This year’s devastating floods that affected a dozen states came in the aftermath of the “bomb cyclone” that struck the entire Midwest. The Missouri River, in particular, suffered unprecedented flooding, hitting Nebraska and Iowa perhaps hardest of all. Full recovery will take years.
In the flooding’s wake, long-standing controversies about how the Corps of Engineers manages the Missouri River have been revived and intensified. In a March 28 editorial, Missouri Gov. Mike Parson reiterated, “For decades, the state of Missouri has strongly argued [that] flood control must be the Corps’ top priority and that reducing flood impacts is the dominant project purpose that Congress authorized to guide the Corps’ management of the Missouri River.”
Parson calls for the Corps to expand Lewis and Clark Reservoir to increase its storage, and for more state control over the Corps flood-control policies. We understand these arguments are popular with state stakeholders. But river systems need to be managed from a system-wide perspective.
Parson’s argument echoed an important federal case. Last year, in the Ideker Farms case, a federal judge found the Corps liable for causing increased flooding on the Missouri River beginning in 2004, the year it revised its Master Manual to give more weight to preserving habitat for species like the least tern and piping plover. The court found that the flooding amounted to a federal “taking” without compensation of riverside property. A damages assessment phase is ongoing. Both sides could appeal further.
St. Louis Post-Dispatch columnist Tony Messenger points to the Cora Island diversion as an example of a wildlife restoration and preservation project that also acts as a relief valve during flooding. He says that even though the Cora Island project wasn’t as extensive as originally planned, it is already acting to mitigate and reduce floodwaters. The idea that a series of sponge-like wetland diversions strategically placed along the river, if done right, could help divert and absorb flood waters is intriguing. It suggests that the authorized purposes of Missouri River management need not be in conflict.
But navigation needs to be part of the mix. Messenger argues that since the Corps’ navigation improvements didn’t result in a barge bonanza, the navigation project is a failure. He ignores the 10-year drought that was the real killer of commercial navigation on the Missouri River.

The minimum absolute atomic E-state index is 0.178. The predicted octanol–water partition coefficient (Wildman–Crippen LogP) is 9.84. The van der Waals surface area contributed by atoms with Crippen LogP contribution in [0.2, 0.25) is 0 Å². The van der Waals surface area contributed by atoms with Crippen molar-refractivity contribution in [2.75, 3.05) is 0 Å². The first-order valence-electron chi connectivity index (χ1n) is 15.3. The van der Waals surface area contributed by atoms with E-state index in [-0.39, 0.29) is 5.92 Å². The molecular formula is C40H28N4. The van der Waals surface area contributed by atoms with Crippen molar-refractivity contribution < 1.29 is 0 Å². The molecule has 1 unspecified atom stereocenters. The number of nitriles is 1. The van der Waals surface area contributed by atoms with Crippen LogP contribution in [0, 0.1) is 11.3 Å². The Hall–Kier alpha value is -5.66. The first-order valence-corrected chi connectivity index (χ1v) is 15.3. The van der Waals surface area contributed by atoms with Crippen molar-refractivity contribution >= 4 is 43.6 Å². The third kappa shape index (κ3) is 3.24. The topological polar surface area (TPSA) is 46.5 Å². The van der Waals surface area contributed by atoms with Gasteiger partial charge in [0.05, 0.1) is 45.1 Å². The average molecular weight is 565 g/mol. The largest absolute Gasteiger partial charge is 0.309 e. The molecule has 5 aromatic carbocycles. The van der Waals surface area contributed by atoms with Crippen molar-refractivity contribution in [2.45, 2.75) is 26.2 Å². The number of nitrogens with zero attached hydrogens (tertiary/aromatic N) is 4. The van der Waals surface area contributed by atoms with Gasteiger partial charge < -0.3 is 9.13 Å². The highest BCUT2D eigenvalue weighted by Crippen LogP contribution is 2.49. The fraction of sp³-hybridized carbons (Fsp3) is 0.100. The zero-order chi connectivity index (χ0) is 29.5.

He also conveniently ignores the recent uptick in activity over the last several years. Barge traffic on the Missouri is on the rise!
In response to Ideker Farms, Messenger calls for the Corps to simply buy out adjacent Missouri River property owners with compensation and “let the river run free.” That would kill navigation on the river as surely as the drought almost did.
As noted above, navigation needs to be an essential consideration. The Maritime Administration has designated two marine highways on the Missouri River, covering St. Louis to Sioux City, Iowa. The port of Kansas City is making great efforts to revive Missouri River navigation. The port of St. Joseph, Mo., recently received its first barge cargo. Far from failing, the idea of commercial navigation on the Missouri is still attracting interest and investment, for good reasons. The full revival of commercial navigation would bring great benefits to area users, farmers not least.
Maintaining navigation is still a main authorized purpose of Missouri River management, and funding for that purpose pays for the bank stabilization projects that protect the levees. As popular as it is to pit the authorized purposes of Missouri River management against each other in a win-lose scenario, we believe they can and should be balanced.
Let’s remember that the Missouri River is never just about itself—another reason for system-wide management. In drought seasons, more than 80 percent of the water flowing past the St. Louis Arch originates in the Missouri River. In 2005, a judge ordered that the Missouri River system must be managed for “downstream navigation.” The Corps interpreted that as downstream in the Missouri River, but we can’t forget the Mississippi that it flows into.